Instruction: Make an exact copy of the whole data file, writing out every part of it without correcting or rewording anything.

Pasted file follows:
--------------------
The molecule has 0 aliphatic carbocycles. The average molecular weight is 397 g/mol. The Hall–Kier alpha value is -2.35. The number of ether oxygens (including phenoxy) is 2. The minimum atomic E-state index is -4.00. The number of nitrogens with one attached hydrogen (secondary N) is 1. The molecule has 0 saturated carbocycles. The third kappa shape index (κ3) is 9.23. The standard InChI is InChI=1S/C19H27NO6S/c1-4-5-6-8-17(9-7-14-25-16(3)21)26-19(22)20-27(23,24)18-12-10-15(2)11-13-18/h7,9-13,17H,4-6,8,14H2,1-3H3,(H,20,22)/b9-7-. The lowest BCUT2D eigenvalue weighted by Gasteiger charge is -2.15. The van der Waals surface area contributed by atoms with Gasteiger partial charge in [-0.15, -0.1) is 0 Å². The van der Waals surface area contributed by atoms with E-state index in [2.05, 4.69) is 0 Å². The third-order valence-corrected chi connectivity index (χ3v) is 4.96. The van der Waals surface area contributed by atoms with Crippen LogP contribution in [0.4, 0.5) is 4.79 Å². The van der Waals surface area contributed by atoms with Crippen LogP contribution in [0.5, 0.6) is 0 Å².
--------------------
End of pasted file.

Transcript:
The molecule has 0 aliphatic carbocycles. The average molecular weight is 397 g/mol. The Hall–Kier alpha value is -2.35. The number of ether oxygens (including phenoxy) is 2. The minimum atomic E-state index is -4.00. The number of nitrogens with one attached hydrogen (secondary N) is 1. The molecule has 0 saturated carbocycles. The third kappa shape index (κ3) is 9.23. The standard InChI is InChI=1S/C19H27NO6S/c1-4-5-6-8-17(9-7-14-25-16(3)21)26-19(22)20-27(23,24)18-12-10-15(2)11-13-18/h7,9-13,17H,4-6,8,14H2,1-3H3,(H,20,22)/b9-7-. The lowest BCUT2D eigenvalue weighted by Gasteiger charge is -2.15. The van der Waals surface area contributed by atoms with Gasteiger partial charge in [-0.15, -0.1) is 0 Å². The van der Waals surface area contributed by atoms with E-state index in [2.05, 4.69) is 0 Å². The third-order valence-corrected chi connectivity index (χ3v) is 4.96. The van der Waals surface area contributed by atoms with Crippen LogP contribution in [0.4, 0.5) is 4.79 Å². The van der Waals surface area contributed by atoms with Crippen LogP contribution in [0.5, 0.6) is 0 Å².